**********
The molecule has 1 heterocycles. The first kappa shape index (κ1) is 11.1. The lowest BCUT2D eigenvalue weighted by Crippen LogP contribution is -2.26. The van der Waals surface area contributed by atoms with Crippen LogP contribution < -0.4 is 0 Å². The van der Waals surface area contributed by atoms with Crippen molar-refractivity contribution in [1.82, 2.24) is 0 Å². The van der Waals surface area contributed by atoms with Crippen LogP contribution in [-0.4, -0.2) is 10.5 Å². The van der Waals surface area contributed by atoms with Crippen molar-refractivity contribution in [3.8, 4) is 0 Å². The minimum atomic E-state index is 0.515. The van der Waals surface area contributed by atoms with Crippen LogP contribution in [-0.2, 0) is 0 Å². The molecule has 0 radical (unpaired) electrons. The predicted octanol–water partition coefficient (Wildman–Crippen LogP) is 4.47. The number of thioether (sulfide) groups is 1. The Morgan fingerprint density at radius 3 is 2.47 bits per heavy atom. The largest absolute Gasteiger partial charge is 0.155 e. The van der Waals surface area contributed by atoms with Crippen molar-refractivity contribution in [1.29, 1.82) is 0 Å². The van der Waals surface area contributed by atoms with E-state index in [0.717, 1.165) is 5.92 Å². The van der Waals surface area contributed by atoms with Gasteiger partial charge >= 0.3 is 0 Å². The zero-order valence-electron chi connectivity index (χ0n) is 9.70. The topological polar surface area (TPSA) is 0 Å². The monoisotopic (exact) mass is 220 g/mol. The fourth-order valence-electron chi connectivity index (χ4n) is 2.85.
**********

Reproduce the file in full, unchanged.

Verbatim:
The molecule has 1 heterocycles. The first kappa shape index (κ1) is 11.1. The lowest BCUT2D eigenvalue weighted by Crippen LogP contribution is -2.26. The van der Waals surface area contributed by atoms with Crippen LogP contribution < -0.4 is 0 Å². The van der Waals surface area contributed by atoms with Crippen molar-refractivity contribution in [1.82, 2.24) is 0 Å². The van der Waals surface area contributed by atoms with Crippen LogP contribution in [-0.4, -0.2) is 10.5 Å². The van der Waals surface area contributed by atoms with Crippen molar-refractivity contribution in [3.8, 4) is 0 Å². The minimum atomic E-state index is 0.515. The van der Waals surface area contributed by atoms with Crippen LogP contribution in [-0.2, 0) is 0 Å². The molecule has 0 radical (unpaired) electrons. The predicted octanol–water partition coefficient (Wildman–Crippen LogP) is 4.47. The number of thioether (sulfide) groups is 1. The Morgan fingerprint density at radius 3 is 2.47 bits per heavy atom. The largest absolute Gasteiger partial charge is 0.155 e. The van der Waals surface area contributed by atoms with Crippen molar-refractivity contribution in [1.29, 1.82) is 0 Å². The van der Waals surface area contributed by atoms with E-state index in [0.717, 1.165) is 5.92 Å². The van der Waals surface area contributed by atoms with Gasteiger partial charge >= 0.3 is 0 Å². The zero-order valence-electron chi connectivity index (χ0n) is 9.70. The topological polar surface area (TPSA) is 0 Å². The monoisotopic (exact) mass is 220 g/mol. The fourth-order valence-electron chi connectivity index (χ4n) is 2.85.